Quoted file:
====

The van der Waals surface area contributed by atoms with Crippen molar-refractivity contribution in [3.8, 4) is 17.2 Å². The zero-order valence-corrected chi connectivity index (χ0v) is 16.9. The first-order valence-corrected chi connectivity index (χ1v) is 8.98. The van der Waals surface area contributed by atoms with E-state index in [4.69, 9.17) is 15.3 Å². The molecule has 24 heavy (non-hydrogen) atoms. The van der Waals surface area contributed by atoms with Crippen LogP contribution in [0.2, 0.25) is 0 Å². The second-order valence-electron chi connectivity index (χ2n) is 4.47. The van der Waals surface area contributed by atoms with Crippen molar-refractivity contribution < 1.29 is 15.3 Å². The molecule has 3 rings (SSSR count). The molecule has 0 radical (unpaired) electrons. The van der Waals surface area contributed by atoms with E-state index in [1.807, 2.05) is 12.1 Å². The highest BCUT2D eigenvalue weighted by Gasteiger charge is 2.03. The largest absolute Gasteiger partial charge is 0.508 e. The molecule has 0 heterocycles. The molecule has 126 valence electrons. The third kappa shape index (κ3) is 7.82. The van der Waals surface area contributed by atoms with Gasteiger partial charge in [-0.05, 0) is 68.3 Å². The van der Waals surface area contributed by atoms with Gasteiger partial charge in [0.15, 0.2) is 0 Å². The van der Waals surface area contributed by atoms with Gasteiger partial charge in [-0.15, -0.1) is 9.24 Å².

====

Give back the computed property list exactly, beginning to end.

The van der Waals surface area contributed by atoms with Crippen molar-refractivity contribution in [3.8, 4) is 17.2 Å². The zero-order valence-corrected chi connectivity index (χ0v) is 16.9. The first-order valence-corrected chi connectivity index (χ1v) is 8.98. The van der Waals surface area contributed by atoms with E-state index in [4.69, 9.17) is 15.3 Å². The molecule has 24 heavy (non-hydrogen) atoms. The van der Waals surface area contributed by atoms with Crippen LogP contribution in [0.2, 0.25) is 0 Å². The second-order valence-electron chi connectivity index (χ2n) is 4.47. The van der Waals surface area contributed by atoms with Crippen molar-refractivity contribution < 1.29 is 15.3 Å². The molecule has 3 rings (SSSR count). The molecule has 0 radical (unpaired) electrons. The van der Waals surface area contributed by atoms with E-state index in [1.807, 2.05) is 12.1 Å². The highest BCUT2D eigenvalue weighted by Gasteiger charge is 2.03. The largest absolute Gasteiger partial charge is 0.508 e. The molecule has 0 heterocycles. The molecule has 126 valence electrons. The third kappa shape index (κ3) is 7.82. The van der Waals surface area contributed by atoms with Gasteiger partial charge in [-0.05, 0) is 68.3 Å². The van der Waals surface area contributed by atoms with Gasteiger partial charge in [0.15, 0.2) is 0 Å². The van der Waals surface area contributed by atoms with Gasteiger partial charge in [-0.15, -0.1) is 9.24 Å².